Over the past few weeks, I've had the chance to go on short hikes alone, or with friends. On a couple occasions, people have shared their surprise about the fact that I carry a backpack and a first-aid kit.
It's only natural to me, just like I wouldn't drive without my seatbelt on. But it's not always been the case. It's only after I attended a mountain safety workshop and had a couple misadventures myself that I really started writing my own backpacking checklist.
Now, whether it's only for a short walk in Portland's amazing Forest Park or for a steeper hike in the Columbia gorge, I always make sure I cover the following 10 essential aspects, for my safety, for my comfort and for the environment.
I have to admit that I am totally guilty of only bringing my phone with me and a screen shot of my route. Don't be like me, and do the right thing! Get a map (and a protective case), a compass, and learn the basics of navigation.
My skin hates the sun, so you'll never see me out without either long sleeves or a thick coat of sunscreen, and a hat on my head.
As for insulation, I usually wear a base layer, a hoodie, a pair of leggings, and a pair of hiking socks, and keep a waterproof jacket and a puffer jacket in my backpack.
4. Light & Sound
No matter how early I leave or how short my hike will be, there's always a headlamp in my bag. I once had to snowshoe in the dark, it won't happen to me ever again! A whistle is also a cheap and efficient way to let people know where you are should you get lost.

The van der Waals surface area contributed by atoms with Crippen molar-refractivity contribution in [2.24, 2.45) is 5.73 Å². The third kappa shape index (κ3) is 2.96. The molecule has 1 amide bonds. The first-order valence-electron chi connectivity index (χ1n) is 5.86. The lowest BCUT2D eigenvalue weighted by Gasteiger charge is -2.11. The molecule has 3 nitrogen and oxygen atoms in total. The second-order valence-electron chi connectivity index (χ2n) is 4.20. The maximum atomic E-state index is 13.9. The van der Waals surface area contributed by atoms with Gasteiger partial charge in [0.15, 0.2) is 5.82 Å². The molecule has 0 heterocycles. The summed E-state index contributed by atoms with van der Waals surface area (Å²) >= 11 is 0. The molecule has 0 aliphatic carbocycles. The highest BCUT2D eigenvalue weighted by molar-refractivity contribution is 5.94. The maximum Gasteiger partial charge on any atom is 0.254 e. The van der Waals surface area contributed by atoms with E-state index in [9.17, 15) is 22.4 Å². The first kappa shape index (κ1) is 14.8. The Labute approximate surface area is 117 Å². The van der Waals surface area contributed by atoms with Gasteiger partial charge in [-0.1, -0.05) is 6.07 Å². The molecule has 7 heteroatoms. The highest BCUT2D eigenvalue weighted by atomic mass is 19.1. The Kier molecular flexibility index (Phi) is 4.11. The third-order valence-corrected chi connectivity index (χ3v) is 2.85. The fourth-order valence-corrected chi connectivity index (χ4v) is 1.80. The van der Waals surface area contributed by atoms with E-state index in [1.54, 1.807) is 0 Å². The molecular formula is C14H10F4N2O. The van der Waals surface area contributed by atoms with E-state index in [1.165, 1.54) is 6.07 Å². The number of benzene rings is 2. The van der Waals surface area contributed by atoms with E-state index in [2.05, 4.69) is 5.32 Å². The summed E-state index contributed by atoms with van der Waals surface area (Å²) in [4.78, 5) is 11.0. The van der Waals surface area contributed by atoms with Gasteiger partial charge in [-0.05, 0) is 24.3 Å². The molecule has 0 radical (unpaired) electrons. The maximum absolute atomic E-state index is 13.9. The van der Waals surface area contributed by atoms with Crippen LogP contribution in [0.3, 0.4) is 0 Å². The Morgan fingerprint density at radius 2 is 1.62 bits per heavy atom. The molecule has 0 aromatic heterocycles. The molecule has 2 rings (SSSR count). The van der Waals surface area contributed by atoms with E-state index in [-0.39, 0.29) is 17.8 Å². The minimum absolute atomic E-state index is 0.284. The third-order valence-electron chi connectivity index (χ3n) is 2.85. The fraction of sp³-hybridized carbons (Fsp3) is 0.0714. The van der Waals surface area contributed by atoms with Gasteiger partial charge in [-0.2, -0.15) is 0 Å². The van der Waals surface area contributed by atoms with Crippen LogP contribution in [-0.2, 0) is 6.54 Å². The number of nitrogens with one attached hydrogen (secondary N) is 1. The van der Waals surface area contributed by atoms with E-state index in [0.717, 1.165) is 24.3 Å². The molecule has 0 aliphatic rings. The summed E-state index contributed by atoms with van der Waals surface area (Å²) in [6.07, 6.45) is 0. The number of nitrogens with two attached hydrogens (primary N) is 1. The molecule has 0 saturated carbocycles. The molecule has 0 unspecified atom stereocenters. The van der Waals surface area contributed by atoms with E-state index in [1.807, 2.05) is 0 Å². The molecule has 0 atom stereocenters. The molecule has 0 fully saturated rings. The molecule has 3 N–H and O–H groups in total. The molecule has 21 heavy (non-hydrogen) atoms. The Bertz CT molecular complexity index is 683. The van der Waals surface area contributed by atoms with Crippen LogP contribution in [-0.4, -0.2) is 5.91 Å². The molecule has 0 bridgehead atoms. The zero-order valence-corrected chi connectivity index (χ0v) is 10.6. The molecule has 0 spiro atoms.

5. First-aid supplies
I got my first-aid kit after a preparedness workshop. It proved to be pretty useful very quickly, even if it was just to help a friend who had a stomach ache during a short car ride.
I added an emergency blanket to my kit. They're very lightweight, cheap and efficient, so get a bunch of these and put them everywhere, in your backpack, in your car, in your home!
- A lighter or matches in a waterproof container
I just learned how to start a fire. We never light fires during our camping trips because we feel it's safer to cook with a gas backpacking stove, but they can save your life in case of an emergency.
7. Tool Kit
- Knife or multi-tool
I usually have a knife or shears for foraging, but a multi-tool could be pretty useful under unexpected circumstances.
I usually like bottles with a sport spout. But this one by Tillak (coming soon) is lightweight, insulated and easy to clean.
- Trash bag
Have you ever heard of plogging? It's a Swedish trend which consists in picking up trash as you exercise outdoors.
I have increasingly gotten very mad as I kept seeing trash during my hikes, so I started packing a trash bag and a pair of gloves to pick up litter as I go. It will not save the world, but it will make me happier and make the trail nicer for the next hikers. Also, following the "broken windows theory", I want to imagine that a pristine trail will be less likely to be trashed that one that's already covered in litter.
Most of these items never leave my backpack, which never leaves my car. That way I'm always ready to go on a short hike and I have an emergency kit with me at all times!
Women in the Outdoors
Now talking about women and the outdoors, I wanted to share a couple people and resources that have been inspiring me lately to get more outside:
- An interview of Jenny Bruso, of Unlikely Hikers, by Range
- A video - Wandering Thru by Julie A Hotz
- A podcast - She Explores
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